yarrr's blog

By yarrr, 3 years ago, In Russian,

Можно ли обсуждать задачи? (а то тишина что-то)

Если да, расскажите пожалуйста как решаются задачи B, E, F.

 
 
 
 
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3 years ago, # |
Rev. 4   Vote: I like it 0 Vote: I do not like it
  • A: Select a node, keep toggling until all of the nodes becomes same color. :)
  • C: DP with state (pos in string, knight1, knight2)
  • D: Exactly as gen said, Ternary Search on time.
  • G: Pure Backtrack. One of our team mates observation was like: if you arrange 36 nodes in 6 x 6 fashion and add edges between adjacent rows, from S to all top row, bottom row to T, then we have only 6^6 ways for going from S to T. which is quite low. We are not sure if this is the worst graph (here to simplify we took 38 nodes) [but there 2^6 also, for 18*2 it makes 2^36 may be]
  • H: loop over all gcd, run a loop over number to see if there is any segment where gcd is that number. its easy.
  • I: I am not sure how many team mate did it, my idea is, you can in O(nlogn) list all divisors for all numbers from 1 to 2e6. Now we know: a + ... + b = (b — a + 1)(a + b) / 2. So see if for each of the divisors of given n, you can find out such a and b.
  • J: DP in two stage. One inter-group another intra-group. Both almost same bitmask DP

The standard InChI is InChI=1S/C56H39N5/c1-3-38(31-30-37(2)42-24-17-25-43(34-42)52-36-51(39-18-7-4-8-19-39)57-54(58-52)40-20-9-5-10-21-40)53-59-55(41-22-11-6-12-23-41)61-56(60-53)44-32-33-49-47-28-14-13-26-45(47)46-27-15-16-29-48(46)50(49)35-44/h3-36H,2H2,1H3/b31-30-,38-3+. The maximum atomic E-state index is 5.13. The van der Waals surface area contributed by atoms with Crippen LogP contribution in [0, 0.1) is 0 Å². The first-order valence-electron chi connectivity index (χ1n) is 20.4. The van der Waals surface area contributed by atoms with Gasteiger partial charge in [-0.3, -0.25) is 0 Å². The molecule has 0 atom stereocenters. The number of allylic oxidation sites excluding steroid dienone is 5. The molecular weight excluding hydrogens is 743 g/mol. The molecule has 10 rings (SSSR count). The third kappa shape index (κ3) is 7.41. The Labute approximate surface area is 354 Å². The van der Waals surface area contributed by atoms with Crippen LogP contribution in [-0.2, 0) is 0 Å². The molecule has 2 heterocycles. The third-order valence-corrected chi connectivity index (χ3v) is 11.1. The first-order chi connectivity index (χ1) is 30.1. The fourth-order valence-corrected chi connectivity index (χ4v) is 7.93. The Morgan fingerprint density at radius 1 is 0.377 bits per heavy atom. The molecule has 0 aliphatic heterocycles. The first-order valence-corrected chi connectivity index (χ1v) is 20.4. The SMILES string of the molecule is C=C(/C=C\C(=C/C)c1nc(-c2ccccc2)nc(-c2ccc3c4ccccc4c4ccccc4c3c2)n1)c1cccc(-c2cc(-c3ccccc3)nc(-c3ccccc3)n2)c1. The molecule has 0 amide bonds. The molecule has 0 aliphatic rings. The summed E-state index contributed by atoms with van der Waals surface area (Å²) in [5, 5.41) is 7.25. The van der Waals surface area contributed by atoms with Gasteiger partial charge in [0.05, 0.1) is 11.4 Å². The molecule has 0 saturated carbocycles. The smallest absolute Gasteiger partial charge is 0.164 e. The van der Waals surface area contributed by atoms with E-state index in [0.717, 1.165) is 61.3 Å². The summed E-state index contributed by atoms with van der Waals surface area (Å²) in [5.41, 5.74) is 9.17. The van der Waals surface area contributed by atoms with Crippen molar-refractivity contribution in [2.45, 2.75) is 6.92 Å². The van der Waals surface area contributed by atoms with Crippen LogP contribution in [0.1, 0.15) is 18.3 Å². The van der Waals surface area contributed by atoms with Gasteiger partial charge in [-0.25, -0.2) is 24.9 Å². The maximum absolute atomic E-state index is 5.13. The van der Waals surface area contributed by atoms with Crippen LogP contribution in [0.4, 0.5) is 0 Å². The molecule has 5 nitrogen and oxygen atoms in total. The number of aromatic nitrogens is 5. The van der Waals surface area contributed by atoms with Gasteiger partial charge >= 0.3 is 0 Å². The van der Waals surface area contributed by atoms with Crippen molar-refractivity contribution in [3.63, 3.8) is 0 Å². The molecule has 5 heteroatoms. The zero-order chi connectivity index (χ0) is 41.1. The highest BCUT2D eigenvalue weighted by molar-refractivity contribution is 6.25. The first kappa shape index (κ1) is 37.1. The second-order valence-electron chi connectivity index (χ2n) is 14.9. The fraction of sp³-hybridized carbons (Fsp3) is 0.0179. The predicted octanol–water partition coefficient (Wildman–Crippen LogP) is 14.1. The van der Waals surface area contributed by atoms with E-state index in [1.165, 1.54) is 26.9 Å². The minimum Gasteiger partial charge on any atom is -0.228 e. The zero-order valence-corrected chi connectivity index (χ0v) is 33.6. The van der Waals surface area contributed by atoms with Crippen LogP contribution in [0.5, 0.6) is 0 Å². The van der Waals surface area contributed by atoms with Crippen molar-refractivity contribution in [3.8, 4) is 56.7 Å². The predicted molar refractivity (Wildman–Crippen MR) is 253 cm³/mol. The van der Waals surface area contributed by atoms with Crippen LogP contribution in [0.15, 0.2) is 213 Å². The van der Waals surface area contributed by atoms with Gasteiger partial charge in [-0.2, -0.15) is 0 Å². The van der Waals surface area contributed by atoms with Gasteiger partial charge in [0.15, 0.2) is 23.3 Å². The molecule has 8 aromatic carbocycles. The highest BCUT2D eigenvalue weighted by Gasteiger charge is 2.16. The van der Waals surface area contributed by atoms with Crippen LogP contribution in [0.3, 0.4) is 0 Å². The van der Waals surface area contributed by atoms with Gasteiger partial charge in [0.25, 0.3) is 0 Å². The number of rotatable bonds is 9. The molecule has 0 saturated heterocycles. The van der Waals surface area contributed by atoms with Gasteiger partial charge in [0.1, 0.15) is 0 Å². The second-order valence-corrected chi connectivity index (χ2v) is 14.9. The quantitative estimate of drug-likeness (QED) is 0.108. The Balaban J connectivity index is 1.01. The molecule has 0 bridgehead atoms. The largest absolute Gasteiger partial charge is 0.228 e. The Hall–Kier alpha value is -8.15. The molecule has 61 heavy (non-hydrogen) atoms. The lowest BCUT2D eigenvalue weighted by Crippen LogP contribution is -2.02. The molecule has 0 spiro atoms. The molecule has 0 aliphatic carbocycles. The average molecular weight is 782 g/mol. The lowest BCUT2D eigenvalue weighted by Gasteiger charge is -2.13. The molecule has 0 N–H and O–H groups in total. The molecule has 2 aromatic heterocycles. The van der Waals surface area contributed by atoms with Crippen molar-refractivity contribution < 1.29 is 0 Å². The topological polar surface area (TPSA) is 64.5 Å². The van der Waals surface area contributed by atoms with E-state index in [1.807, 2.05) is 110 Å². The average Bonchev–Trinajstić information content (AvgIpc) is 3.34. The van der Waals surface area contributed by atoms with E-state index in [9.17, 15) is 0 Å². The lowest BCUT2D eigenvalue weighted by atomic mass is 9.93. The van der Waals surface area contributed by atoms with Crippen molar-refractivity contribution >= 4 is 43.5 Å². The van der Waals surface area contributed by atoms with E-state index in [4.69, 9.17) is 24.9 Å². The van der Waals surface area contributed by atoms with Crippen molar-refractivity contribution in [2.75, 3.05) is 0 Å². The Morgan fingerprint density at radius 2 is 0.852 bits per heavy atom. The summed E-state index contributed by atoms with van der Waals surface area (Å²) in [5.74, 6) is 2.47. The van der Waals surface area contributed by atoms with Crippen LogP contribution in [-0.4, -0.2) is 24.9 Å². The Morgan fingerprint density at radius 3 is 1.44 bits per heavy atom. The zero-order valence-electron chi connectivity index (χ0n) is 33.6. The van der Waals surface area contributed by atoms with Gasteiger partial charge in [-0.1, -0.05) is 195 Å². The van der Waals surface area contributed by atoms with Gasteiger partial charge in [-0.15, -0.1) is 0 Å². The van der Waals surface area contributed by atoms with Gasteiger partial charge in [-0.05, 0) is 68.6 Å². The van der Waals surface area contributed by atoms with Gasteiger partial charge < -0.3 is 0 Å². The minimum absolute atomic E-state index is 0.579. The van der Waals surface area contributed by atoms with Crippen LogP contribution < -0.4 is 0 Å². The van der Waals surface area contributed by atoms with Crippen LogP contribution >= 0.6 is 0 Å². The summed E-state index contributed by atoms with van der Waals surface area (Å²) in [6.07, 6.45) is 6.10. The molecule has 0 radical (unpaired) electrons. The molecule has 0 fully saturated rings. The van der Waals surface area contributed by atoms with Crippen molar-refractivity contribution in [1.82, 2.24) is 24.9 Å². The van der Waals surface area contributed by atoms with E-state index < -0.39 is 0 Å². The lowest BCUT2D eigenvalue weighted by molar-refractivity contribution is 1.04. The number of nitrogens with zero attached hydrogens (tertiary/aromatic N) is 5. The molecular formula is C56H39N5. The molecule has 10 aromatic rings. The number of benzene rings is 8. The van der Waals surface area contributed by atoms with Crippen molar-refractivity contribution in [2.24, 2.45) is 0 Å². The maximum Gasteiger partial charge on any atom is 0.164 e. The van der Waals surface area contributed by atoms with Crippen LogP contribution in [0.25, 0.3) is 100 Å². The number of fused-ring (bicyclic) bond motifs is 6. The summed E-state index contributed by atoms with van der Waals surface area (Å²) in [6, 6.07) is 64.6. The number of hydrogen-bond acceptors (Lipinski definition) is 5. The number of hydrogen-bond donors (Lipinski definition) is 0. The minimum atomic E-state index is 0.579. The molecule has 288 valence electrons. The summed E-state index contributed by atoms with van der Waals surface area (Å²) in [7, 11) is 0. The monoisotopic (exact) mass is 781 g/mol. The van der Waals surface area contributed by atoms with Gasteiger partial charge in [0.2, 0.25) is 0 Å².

Unsolved:

  • B: no idea
  • E: I coded DP but later found I overlooked a special permutation, giving WA
  • F: For each number you need to keep track of the number (previous and next) which is not co-prime to it. Say we get a-b pair (a, b are index) if a-b distance is > k ignore. Otherwise, from (k — (b-a)) ~ a add 1 to segment tree and so on. If you just check for 0's in Segtree you will find answer. Not sure if it is correct.
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    3 years ago, # ^ |
    Rev. 5   Vote: I like it 0 Vote: I do not like it

    I don't understand how you solve H. Could you be more specific?

    I solved it using divide and conquer with bitset and a little heuristic.

    But how to solve it in 4 mintes???

    In I:

    k=number of consecutive numbers

    a=starting number

    x=the number we want to get

    x = a*k + k*(k-1)/2

    Then i just thought

    for a to 10e6:

    for k to (while possible):

    would pass XD

    and it passed XD

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      3 years ago, # ^ |
      Rev. 2   Vote: I like it +3 Vote: I do not like it

      assume gcd = g,

      last = 0
      for i = 0 to n - 1:
        if num[i] % g == 0:
          if last == 0:
            last = num[i] / g
          else
            last = gcd(last, num[i] / g)
          
          if last == 1:
            "g can be gcd"
        else
          last = 0
      
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    3 years ago, # ^ |
    Rev. 2   Vote: I like it 0 Vote: I do not like it

    For G you can write a dp to calculate the worst case graph for number of shortest paths. The problem is to create a sequence of positive integers which sum to 34 where the product is maximized.